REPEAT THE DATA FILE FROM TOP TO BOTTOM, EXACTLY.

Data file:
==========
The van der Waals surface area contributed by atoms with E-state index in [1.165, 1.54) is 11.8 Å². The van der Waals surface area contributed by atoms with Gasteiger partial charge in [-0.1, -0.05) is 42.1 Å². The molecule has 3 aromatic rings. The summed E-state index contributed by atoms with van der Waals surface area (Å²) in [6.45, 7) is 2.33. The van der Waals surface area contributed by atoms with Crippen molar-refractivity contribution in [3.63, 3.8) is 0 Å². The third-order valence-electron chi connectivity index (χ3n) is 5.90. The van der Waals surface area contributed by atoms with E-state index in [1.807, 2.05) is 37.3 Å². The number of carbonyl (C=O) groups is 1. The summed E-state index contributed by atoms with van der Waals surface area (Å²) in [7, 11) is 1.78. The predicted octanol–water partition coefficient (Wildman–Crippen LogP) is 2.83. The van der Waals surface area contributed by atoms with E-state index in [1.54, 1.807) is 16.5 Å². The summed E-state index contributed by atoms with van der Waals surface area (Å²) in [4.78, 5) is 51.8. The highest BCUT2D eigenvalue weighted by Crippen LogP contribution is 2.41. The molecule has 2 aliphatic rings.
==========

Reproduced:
The van der Waals surface area contributed by atoms with E-state index in [1.165, 1.54) is 11.8 Å². The van der Waals surface area contributed by atoms with Gasteiger partial charge in [-0.1, -0.05) is 42.1 Å². The molecule has 3 aromatic rings. The summed E-state index contributed by atoms with van der Waals surface area (Å²) in [6.45, 7) is 2.33. The van der Waals surface area contributed by atoms with Crippen molar-refractivity contribution in [3.63, 3.8) is 0 Å². The third-order valence-electron chi connectivity index (χ3n) is 5.90. The van der Waals surface area contributed by atoms with E-state index in [1.807, 2.05) is 37.3 Å². The number of carbonyl (C=O) groups is 1. The summed E-state index contributed by atoms with van der Waals surface area (Å²) in [7, 11) is 1.78. The predicted octanol–water partition coefficient (Wildman–Crippen LogP) is 2.83. The van der Waals surface area contributed by atoms with E-state index in [1.54, 1.807) is 16.5 Å². The summed E-state index contributed by atoms with van der Waals surface area (Å²) in [4.78, 5) is 51.8. The highest BCUT2D eigenvalue weighted by Crippen LogP contribution is 2.41. The molecule has 2 aliphatic rings.